7. Bourne MN, Duhig SJ, Timmins RG, Williams MD, Opar DA, Al Najjar A, et al. Impact of the Nordic hamstring and hip extension exercises on hamstring architecture and morphology: implications for injury prevention. Br J Sports Med. 2017;51: 469–477. doi: 10.1136/bjsports-2016-096130 27660368

8. Guex K, Degache F, Morisod C, Sailly M, Millet GP. Hamstring Architectural and Functional Adaptations Following Long vs. Short Muscle Length Eccentric Training. Front Physiol. 2016;7: 340. doi: 10.3389/fphys.2016.00340 27536252

9. Potier TG, Alexander CM, Seynnes OR. Effects of eccentric strength training on biceps femoris muscle architecture and knee joint range of movement. Eur J Appl Physiol. 2009;105: 939–44. doi: 10.1007/s00421-008-0980-7 19271232

10. Ribeiro-Alvares JB, Marques VB, Vaz MA, Baroni BM. Four Weeks of Nordic Hamstring Exercise Reduce Muscle Injury Risk Factors in Young Adults. J strength Cond Res. 2018;32: 1254–1262. doi: 10.1519/JSC.0000000000001975 28459795

11. Timmins RG, Ruddy JD Presland J, Maniar N, Shield AJ, Williams MD, et al. Architectural Changes of the Biceps Femoris Long Head after Concentric or Eccentric Training. Med Sci Sport Exerc. 2016;48: 499–508. doi: 10.1249/MSS.0000000000000795 26460634

12. Brockett CL, Morgan DL, Proske U. Human hamstring muscles adapt to eccentric exercise by changing optimum length. Med Sci Sports Exerc. 2001;33: 783–90. Available: http://www.ncbi.nlm.nih.gov/pubmed/11323549 doi: 10.1097/00005768-200105000-00017 11323549

13. Clark R, Bryant A, Culgan J-P, Hartley B. The effects of eccentric hamstring strength training on dynamic jumping performance and isokinetic strength parameters: a pilot study on the implications for the prevention of hamstring injuries. Phys Ther Sport. Churchill Livingstone; 2005;6: 67–73. doi: 10.1016/J.PTSP.2005.02.003

14. Brughelli M, Cronin J. Altering the length-tension relationship with eccentric exercise: implications for performance and injury. Sports Med. 2007;37: 807–26. Available: http://www.ncbi.nlm.nih.gov/pubmed/17722950 doi: 10.2165/00007256-200737090-00004 17722950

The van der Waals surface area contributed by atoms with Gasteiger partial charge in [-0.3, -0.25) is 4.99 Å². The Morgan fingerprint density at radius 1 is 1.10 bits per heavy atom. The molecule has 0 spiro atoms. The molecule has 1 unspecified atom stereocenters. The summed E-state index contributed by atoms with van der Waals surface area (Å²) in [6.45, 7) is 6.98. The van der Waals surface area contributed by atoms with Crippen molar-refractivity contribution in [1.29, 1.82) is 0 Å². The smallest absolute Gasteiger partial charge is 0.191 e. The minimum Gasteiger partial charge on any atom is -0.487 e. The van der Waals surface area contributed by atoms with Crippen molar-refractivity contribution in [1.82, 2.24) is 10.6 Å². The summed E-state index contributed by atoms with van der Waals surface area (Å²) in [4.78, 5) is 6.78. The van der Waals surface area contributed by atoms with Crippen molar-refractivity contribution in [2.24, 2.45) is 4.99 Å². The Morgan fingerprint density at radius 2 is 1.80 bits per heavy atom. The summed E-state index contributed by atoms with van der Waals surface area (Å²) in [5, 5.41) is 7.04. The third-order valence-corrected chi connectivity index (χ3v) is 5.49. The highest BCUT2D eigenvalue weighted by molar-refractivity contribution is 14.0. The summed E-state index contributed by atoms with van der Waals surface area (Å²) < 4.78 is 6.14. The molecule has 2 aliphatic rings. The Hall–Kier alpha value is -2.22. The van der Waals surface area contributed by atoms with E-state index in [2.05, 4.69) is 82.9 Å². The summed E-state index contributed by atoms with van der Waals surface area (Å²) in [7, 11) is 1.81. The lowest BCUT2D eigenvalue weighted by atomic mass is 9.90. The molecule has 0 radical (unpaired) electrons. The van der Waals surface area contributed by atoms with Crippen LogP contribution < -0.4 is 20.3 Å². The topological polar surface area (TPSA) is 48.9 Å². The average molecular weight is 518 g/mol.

15. Ditroilo M, De Vito G, Delahunt E. Kinematic and electromyographic analysis of the Nordic Hamstring Exercise. J Electromyogr Kinesiol. 2013;23: 1111–8. doi: 10.1016/j.jelekin.2013.05.008 23809430

16. van den Tillaar R, Solheim JAB, Bencke J. Comparison Of Hamstring Muscle Activation During High-Speed Running And Various Hamstring Strengthening Exercises. Int J Sports Phys Ther. 2017;12: 718–727. Available: http://www.ncbi.nlm.nih.gov/pubmed/29181249 29181249

17. Brooks JHM, Fuller CW, Kemp SPT, Reddin DB. Incidence, Risk, and Prevention of Hamstring Muscle Injuries in Professional Rugby Union. Am J Sports Med. 2006;34: 1297–1306. doi: 10.1177/0363546505286022 16493170

18. Thelen DG, Chumanov ES, Hoerth DM, Best TM, Swanson SC, Li L, et al. Hamstring muscle kinematics during treadmill sprinting. Med Sci Sports Exerc. 2005;37: 108–14. Available: http://www.ncbi.nlm.nih.gov/pubmed/15632676 doi: 10.1249/01.mss.0000150078.79120.c8 15632676

19. Giacomoo J-P, Lahti J, Andras H, Gerus P, Morin J-B. A new testing and training device for hamstring muscle function. In: Sport Performance & Science Reports [Internet]. 2018 [cited 3 Jan 2018]. Available: https://sportperfsci.com/a-new-testing-and-training-device-for-hamstring-muscle-function/

20. Mohamed O, Perry J, Hislop H. Relationship between wire EMG activity, muscle length, and torque of the hamstrings. Clin Biomech (Bristol, Avon). 2002;17: 569–79. Available: http://www.ncbi.nlm.nih.gov/pubmed/12243716

21. Onishi H, Yagi R, Oyama M, Akasaka K, Ihashi K, Handa Y. EMG-angle relationship of the hamstring muscles during maximum knee flexion. J Electromyogr Kinesiol. 2002;12: 399–406. Available: http://www.ncbi.nlm.nih.gov/pubmed/12223173 12223173